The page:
“That’s something that I think a lot of Northwest students take for granted,” she said. “Being able to see your professor in the hallway, and they recognize you and actually care for you – that’s awesome.”

Thornburg also was active with the Sigma Alpha ag sorority and found value in the profession-based experiences Northwest’s School of Agricultural Sciences offers.

“It’s one thing to watch my uncle and my grandpa do it, but to actually do it myself and understand why – the why is a big thing,” Thornburg said, adding that her Northwest education gives her credibility to inject knowledge into her discussions with ag professionals in Alaska.

Thornburg has experienced camping under starry night skies and bitter cold days while driving cattle across Alaska.

Thornburg has experienced camping under starry night skies and bitter cold days while driving cattle across Alaska.

When she arrived in Delta Junction, Alaska, in August 2020, Thornburg eagerly learned what it takes to operate Mugrage Hay and Cattle. She happily assists with morning chores and other projects on the ranch. She has experienced camping under starry Alaskan night skies and bitter cold days when temperatures dropped to -35 degrees Fahrenheit – causing a bout of frostbite on her feet and equipment breakdowns.

Her work also includes developing the ranch’s marketing strategy and social media presence in conjunction with planning and promoting The Great Alaskan Cattle Drive, an agritourism event designed to advocate for sustainable agriculture in Alaska. Thornburg, working as its chief operations officer along with Mugrage’s team, spent the last year planning the inaugural event, which invites adventurous souls to join them next summer as they drive cattle through the Alaskan wilderness.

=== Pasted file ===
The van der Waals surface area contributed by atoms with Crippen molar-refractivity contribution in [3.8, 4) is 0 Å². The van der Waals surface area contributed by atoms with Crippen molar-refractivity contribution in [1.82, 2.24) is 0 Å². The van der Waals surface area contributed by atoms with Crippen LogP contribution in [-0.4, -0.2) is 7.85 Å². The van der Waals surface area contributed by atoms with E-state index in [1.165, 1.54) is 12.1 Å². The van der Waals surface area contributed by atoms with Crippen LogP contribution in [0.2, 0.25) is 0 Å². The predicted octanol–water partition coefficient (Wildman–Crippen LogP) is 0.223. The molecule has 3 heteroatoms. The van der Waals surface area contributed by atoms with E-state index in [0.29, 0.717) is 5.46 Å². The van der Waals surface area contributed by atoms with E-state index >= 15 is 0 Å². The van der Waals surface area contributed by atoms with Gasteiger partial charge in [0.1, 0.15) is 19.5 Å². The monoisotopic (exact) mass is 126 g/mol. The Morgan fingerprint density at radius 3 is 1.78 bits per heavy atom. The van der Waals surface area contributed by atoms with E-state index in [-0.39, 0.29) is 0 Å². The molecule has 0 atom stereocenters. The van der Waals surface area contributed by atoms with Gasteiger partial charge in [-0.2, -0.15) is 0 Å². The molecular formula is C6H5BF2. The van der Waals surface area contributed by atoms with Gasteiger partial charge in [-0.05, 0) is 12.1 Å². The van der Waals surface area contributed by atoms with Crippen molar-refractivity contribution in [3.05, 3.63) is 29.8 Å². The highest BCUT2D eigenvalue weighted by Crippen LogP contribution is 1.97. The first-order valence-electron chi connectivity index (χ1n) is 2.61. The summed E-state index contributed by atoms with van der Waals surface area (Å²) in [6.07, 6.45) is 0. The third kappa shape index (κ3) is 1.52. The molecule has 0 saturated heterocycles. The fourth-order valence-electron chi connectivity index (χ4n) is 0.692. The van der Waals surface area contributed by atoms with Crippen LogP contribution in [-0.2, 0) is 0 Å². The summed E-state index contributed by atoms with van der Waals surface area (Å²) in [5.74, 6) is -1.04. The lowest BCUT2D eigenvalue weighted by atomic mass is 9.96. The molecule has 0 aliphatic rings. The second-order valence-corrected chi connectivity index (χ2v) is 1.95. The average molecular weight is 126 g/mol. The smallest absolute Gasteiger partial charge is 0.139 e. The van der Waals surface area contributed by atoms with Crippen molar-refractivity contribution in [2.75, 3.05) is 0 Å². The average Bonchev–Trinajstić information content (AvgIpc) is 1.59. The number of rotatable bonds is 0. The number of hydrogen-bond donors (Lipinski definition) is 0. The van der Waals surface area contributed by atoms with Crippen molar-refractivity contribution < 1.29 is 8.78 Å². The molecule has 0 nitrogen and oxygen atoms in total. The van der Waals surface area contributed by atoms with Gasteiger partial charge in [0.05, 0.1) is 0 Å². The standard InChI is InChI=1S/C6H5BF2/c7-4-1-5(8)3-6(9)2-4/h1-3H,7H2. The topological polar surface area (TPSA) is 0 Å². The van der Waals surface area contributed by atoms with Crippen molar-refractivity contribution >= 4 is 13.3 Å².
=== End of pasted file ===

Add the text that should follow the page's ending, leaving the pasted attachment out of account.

Participants will be actively involved in tending a cattle herd and everything between – from saddling horses to collecting firewood for campfires.

“A lot of people don’t realize there’s more to Alaska than polar bears and ice,” Thornburg said. “We have a large cattle operation, and we have proven time and time again that you can produce animals here. It’s a little bit harder, but there’s a lot of farmers willing to teach you how to make things work in Alaska.”

And Thornburg isn’t stopping at Alaska’s border. In November, she participated in the Women’s Communications Boot Camp, sponsored by the American Farm Bureau Federation, in Washington, D.C. She also has begun a dialogue about agriculture needs with Alaska Gov. Mike Dunleavy.

As she drives cattle takes across Alaska, Thornburg can’t help but notice the viable, affordable farmland that is going untouched and the potential to expand agriculture in Alaska.

“We have the ability to adapt to new technologies that maybe the lower 48 farmers wouldn’t necessarily be willing to adapt,” Thornburg said. “I really like just how much agriculture potential is up here, and they’re making it work. It’s not perfect, but it’s very cool to see.”

Media contact:

Mark Hornickel, Communication Manager | mhorn@nwmissouri.edu | 660.562.1704